Thursday, May 30, 2024
How do you stand out in the jobs market? First ask why you might want to change, then manage the change (Image: John Fitzsimmons)
Careers

Negotiating the career ‘lattice’

By John Fitzsimmons

Whether your working life is just beginning or is somewhere further along, while the initial vision might be climbing the career ‘ladder’, the reality could well be negotiating the career ‘lattice.’ An individual’s journey to a rewarding and satisfying working life could be via either route. It’s the outcome that counts.

In my formative years and personal circumstances, there was little thought of a ‘career.’ The aim was to ‘get a job’ and hopefully keep it or get a better one down the track. By ‘better’ it usually meant greater financial reward often reflecting greater skill, responsibility, risk or experience.

In some ways today is a little different, except that the job opportunities and skillsets sought are mutating, appearing and disappearing rapidly, and in ways barely known or recognised five minutes ago. Also, the ponderous and lagging way that bureaucracy imposes itself on the recognition of skills and qualifications doesn’t help.

The fate and future of labour-intensive skills and job opportunities is similarly a double-edged sword. Many tasks still have to be done physically and in the moment, while many creative and fine human skills are yet to be replaced by machinery or more economically affordable technical options. Of course, even these are now under challenge from Artificial Intelligence (AI), a concept that many of us probably do not fully comprehend, and one of which even the experts are currently debating the pros and cons. Personally, I was totally unprepared for the ramifications of ‘the digital age’, with lasting effects even after much adaption; a newer generation may be finding themselves similarly challenged in the AI age.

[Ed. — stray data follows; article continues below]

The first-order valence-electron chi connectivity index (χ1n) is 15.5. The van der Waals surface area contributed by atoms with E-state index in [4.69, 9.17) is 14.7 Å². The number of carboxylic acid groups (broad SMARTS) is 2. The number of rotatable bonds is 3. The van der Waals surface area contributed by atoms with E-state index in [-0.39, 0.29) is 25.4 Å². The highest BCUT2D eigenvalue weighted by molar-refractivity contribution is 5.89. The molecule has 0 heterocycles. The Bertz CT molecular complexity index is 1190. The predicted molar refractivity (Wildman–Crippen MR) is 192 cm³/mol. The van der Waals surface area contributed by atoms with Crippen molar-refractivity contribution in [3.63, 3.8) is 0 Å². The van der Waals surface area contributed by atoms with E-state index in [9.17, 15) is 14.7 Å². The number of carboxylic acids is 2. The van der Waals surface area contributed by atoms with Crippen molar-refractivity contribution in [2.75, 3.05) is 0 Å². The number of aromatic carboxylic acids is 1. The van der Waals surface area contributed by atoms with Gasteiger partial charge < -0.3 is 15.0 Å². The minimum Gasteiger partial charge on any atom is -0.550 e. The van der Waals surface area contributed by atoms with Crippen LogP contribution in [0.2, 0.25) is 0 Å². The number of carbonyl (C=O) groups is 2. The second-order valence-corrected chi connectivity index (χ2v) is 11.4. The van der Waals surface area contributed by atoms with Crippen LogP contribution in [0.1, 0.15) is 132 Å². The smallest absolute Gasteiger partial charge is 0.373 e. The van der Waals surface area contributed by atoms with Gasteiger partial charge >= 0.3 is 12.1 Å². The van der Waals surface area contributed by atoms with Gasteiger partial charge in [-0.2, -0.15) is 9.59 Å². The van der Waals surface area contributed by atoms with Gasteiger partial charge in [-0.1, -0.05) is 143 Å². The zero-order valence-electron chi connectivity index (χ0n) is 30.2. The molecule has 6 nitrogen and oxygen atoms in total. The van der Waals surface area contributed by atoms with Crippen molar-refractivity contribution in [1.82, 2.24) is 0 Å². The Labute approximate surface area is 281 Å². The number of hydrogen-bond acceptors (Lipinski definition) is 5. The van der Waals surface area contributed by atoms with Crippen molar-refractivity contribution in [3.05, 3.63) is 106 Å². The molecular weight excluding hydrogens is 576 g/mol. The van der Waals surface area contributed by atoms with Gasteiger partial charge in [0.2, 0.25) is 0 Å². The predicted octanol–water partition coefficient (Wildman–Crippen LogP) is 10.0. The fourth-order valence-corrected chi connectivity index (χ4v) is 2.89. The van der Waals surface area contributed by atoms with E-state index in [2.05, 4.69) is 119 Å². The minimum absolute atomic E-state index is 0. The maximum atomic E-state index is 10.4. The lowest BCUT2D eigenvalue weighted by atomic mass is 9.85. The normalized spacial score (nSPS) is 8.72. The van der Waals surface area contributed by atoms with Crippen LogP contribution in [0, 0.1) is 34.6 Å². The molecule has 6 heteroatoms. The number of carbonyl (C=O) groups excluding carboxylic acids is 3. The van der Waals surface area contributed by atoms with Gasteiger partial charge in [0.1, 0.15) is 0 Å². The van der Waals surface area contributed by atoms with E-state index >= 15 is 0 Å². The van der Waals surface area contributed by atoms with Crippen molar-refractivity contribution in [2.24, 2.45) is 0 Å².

Obviously, versatility, adaptability and foresight are (and always have been) valuable commodities.

One big advantage of the current information age is just that – you can quickly find a lot about almost anything, AND you can far more easily become aware of trends and opportunities (and pitfalls) than before.

Those currently in education streams or rewarding employment might consider what follows for future consideration, otherwise, we will stay focused on those who are perhaps looking for a change, whatever the reason/s. Interestingly, and contrary to traditional logic, recent cost of living pressures and recession fears have seen more people changing jobs for job security. And more than half of people surveyed (ref bankrate.com) expect to change jobs within 12 months!

Career change – why?